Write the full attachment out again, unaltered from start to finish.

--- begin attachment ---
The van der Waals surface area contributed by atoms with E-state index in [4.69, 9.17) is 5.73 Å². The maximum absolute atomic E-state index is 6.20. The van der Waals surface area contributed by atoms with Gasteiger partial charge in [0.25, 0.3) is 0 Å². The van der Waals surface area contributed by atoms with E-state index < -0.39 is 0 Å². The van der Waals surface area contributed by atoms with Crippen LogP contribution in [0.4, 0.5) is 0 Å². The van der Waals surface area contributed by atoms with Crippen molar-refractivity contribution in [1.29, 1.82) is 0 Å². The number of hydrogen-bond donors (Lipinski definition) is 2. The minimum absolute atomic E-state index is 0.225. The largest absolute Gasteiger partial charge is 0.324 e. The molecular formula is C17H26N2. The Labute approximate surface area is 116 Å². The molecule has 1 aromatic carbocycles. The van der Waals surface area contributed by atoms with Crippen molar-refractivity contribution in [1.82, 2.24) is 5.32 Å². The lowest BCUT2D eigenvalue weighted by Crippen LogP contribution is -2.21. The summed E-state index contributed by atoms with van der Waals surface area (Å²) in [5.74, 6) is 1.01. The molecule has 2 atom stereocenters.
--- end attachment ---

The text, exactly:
The van der Waals surface area contributed by atoms with E-state index in [4.69, 9.17) is 5.73 Å². The maximum absolute atomic E-state index is 6.20. The van der Waals surface area contributed by atoms with Gasteiger partial charge in [0.25, 0.3) is 0 Å². The van der Waals surface area contributed by atoms with E-state index < -0.39 is 0 Å². The van der Waals surface area contributed by atoms with Crippen LogP contribution in [0.4, 0.5) is 0 Å². The van der Waals surface area contributed by atoms with Crippen molar-refractivity contribution in [1.29, 1.82) is 0 Å². The number of hydrogen-bond donors (Lipinski definition) is 2. The minimum absolute atomic E-state index is 0.225. The largest absolute Gasteiger partial charge is 0.324 e. The molecular formula is C17H26N2. The Labute approximate surface area is 116 Å². The molecule has 1 aromatic carbocycles. The van der Waals surface area contributed by atoms with Crippen molar-refractivity contribution in [1.82, 2.24) is 5.32 Å². The lowest BCUT2D eigenvalue weighted by Crippen LogP contribution is -2.21. The summed E-state index contributed by atoms with van der Waals surface area (Å²) in [5.74, 6) is 1.01. The molecule has 2 atom stereocenters.